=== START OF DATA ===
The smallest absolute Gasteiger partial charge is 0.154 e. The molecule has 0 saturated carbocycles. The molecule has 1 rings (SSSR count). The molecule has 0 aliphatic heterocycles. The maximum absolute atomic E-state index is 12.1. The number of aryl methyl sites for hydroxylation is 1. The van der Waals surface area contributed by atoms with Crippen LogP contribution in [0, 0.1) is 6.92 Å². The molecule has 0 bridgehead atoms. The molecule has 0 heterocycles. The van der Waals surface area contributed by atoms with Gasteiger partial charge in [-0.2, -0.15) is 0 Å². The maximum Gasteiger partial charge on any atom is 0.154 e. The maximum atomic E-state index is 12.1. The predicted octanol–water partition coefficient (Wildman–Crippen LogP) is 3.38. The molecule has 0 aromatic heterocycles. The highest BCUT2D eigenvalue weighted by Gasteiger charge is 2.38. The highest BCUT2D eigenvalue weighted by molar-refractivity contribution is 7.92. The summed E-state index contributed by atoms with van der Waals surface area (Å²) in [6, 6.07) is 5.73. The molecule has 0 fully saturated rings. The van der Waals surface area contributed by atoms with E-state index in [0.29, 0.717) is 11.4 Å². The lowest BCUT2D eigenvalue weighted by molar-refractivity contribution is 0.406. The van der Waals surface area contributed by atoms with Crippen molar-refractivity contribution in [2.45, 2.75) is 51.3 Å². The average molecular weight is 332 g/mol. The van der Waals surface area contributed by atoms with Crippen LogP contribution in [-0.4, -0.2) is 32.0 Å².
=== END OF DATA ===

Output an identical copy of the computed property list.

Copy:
The smallest absolute Gasteiger partial charge is 0.154 e. The molecule has 0 saturated carbocycles. The molecule has 1 rings (SSSR count). The molecule has 0 aliphatic heterocycles. The maximum absolute atomic E-state index is 12.1. The number of aryl methyl sites for hydroxylation is 1. The van der Waals surface area contributed by atoms with Crippen LogP contribution in [0, 0.1) is 6.92 Å². The molecule has 0 bridgehead atoms. The molecule has 0 heterocycles. The van der Waals surface area contributed by atoms with Gasteiger partial charge in [-0.2, -0.15) is 0 Å². The maximum Gasteiger partial charge on any atom is 0.154 e. The maximum atomic E-state index is 12.1. The predicted octanol–water partition coefficient (Wildman–Crippen LogP) is 3.38. The molecule has 0 aromatic heterocycles. The highest BCUT2D eigenvalue weighted by Gasteiger charge is 2.38. The highest BCUT2D eigenvalue weighted by molar-refractivity contribution is 7.92. The summed E-state index contributed by atoms with van der Waals surface area (Å²) in [6, 6.07) is 5.73. The molecule has 0 fully saturated rings. The van der Waals surface area contributed by atoms with E-state index in [0.29, 0.717) is 11.4 Å². The lowest BCUT2D eigenvalue weighted by molar-refractivity contribution is 0.406. The van der Waals surface area contributed by atoms with Crippen molar-refractivity contribution in [2.45, 2.75) is 51.3 Å². The average molecular weight is 332 g/mol. The van der Waals surface area contributed by atoms with Crippen LogP contribution in [-0.4, -0.2) is 32.0 Å².